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The week at Retraction featured a paper by Kim Kardashian, four retractions for an author who lied about his identity, and a story about the “Journals Mafia” that we’re still not sure what to make of. Here’s what was happening elsewhere:
- “South Korean apps are outsourcing academic fraud to freelance ghostwriters,” reports Juwon Park. (Quartz) Read an interview with a researcher who looked into that market here.
- In those fields where authors are ordered alphabetically, the practice “discriminates against authors whose names appear late in the alphabet,” argues Matthias Weber. (LSE Impact Blog)
- Two researchers in India — Rashmi Madhuri and Prashant Sharma from the Indian Institute of Technology (Indian School of Mines) — are up to 14 retractions. R. Prasad has more details. (The Hindu)
- When it comes to reproducibility, “Those who are saying ‘nothing to see here, move along’ cannot retain any credibility,” says Dorothy Bishop. (Bishop Blog)
- “[R]esearchers have managed to cheat and make sure that their articles are ‘reviewed’, obviously with complacency, by friends, even by themselves!” Fake peer review, with findings from the Retraction Watch database, in Le Monde. (David Larousserie)
- “So what core rights do authors have, for which scientific editors bear clear responsibility?” Hilda Bastian’s top 6. (Absolutely Maybe, PLOS)
- In China, “anyone who violates academic integrity could have their projects cancelled and their sponsorship and funds withdrawn” — or even be expelled. (Zhuang Pinghui, South China Morning Post)
- “To have practical relevance, scientific claims should be accurate.” (Rolf Zwaan and Anita Eerland, PsyArXiv)
- “Are Big Clinical Trials Relevant? Researchers Disagree,” writes Lucette Lagnado. (Wall Street Journal)
- “Don’t let publication be the end of the story,” says Lucy Lambe, who suggests “transforming research into an illustrated abstract.” (LSE Impact Blog)
- “[T]here seems to be an agreement on that although the quality of an actual research paper is improved by the peer review process, the vast majority of studies cannot be fundamentally improved by revision once the work is done,” says Ádám Dénes. “This is one of the reasons why most studies including those with really poor design will eventually get published somewhere.” (F1000Research blog)
- The U.S. National Academics of Science “may adopt new policies allowing [them] to eject members who have committed harassment and other forms of misconduct.” (Meredith Wadman, Science)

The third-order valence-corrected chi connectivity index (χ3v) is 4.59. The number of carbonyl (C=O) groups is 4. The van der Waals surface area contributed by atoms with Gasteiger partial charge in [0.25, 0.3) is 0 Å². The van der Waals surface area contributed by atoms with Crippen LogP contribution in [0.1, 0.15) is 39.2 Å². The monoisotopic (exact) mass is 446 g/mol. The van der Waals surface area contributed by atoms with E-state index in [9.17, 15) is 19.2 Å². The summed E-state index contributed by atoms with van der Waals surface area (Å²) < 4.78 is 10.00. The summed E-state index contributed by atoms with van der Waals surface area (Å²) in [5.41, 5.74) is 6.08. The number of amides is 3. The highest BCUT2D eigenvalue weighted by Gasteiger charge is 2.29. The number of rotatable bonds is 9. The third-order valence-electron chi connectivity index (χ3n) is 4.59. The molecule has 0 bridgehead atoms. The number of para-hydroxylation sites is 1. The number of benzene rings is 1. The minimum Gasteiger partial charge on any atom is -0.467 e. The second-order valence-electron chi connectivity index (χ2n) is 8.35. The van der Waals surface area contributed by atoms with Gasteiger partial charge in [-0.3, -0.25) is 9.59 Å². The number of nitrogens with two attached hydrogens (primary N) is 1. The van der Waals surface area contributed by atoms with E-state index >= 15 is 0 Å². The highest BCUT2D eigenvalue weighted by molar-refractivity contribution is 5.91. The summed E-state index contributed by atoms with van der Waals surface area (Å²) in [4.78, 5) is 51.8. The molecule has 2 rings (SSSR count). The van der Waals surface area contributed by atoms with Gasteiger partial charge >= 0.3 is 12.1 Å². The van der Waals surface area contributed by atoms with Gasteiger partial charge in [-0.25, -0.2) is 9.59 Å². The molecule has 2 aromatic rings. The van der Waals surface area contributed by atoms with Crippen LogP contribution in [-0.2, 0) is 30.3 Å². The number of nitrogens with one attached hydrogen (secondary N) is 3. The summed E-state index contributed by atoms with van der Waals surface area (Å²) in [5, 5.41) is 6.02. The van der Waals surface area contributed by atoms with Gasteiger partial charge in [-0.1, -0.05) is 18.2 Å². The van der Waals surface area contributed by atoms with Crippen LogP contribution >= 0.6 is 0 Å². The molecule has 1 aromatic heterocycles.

- A new version of SPRITE — a way to find anomalies in data in papers — has just been published by some self-professed “data thugs.” (PeerJ)
- “Opinions about which research contributions deserve authorship credit on a scholarly paper vary markedly across scientific disciplines — and even within the same field, a survey of thousands of researchers reveals.” (Georgia Guglielmi, writing in Nature about a preprint we highlighted a few weeks ago)
- A World War II program that allowed U.S. publishers to reprint exact copies of German science books boosted citations by 67%. (Barbara Biasi and Petra Moser, Vox EU)
- “One of the few French specialists in scientific integrity.” (Sandrine Cabut, Le Monde)
- “Fewer than two out of every 10,000 scientific papers remain influential in their field decades after publication,” according to a new paper. (Gemma Conroy, Nature)
- “Assessment of an individual’s research contributions should primarily be based on the impact of what is published rather than on where it is published.” (Proceedings of the Indian Academy of Science)
- Double-blind review is “effective at mitigating (both conscious and subconscious) bias in reviewing, and judge the extra administrative burden to be relatively minor and well worth the benefits.” (Communications of the ACM)
- “Neglecting data citations is probably short-sighted,” says Tim Vines. (The Scholarly Kitchen)
- “All publishers are predatory,” says Olavo Amaral. “Some are bigger than others.” (Anais da Academia Brasileira de Ciências)
- “Who should fix poorly reviewed predatory journals–government or academics?” (The Print)
- “Not all open-access journals are predatory, nor are all subscription journals of high quality,” writes Jeffrey Beall.
- “The classical scientific paper has its limits, but is it time to abandon them? Here, I respectfully disagree.” (Gary Miller, ToXchange)
- A former researcher at Nanyang Technological University in Singapore has just had four more papers retracted, over his objection, bringing his total to six. Here’s the backstory.
- An “applicant’s race or gender doesn’t appear to influence NIH peer reviewers,” finds a new study. (Jocelyn Kaiser, Science)
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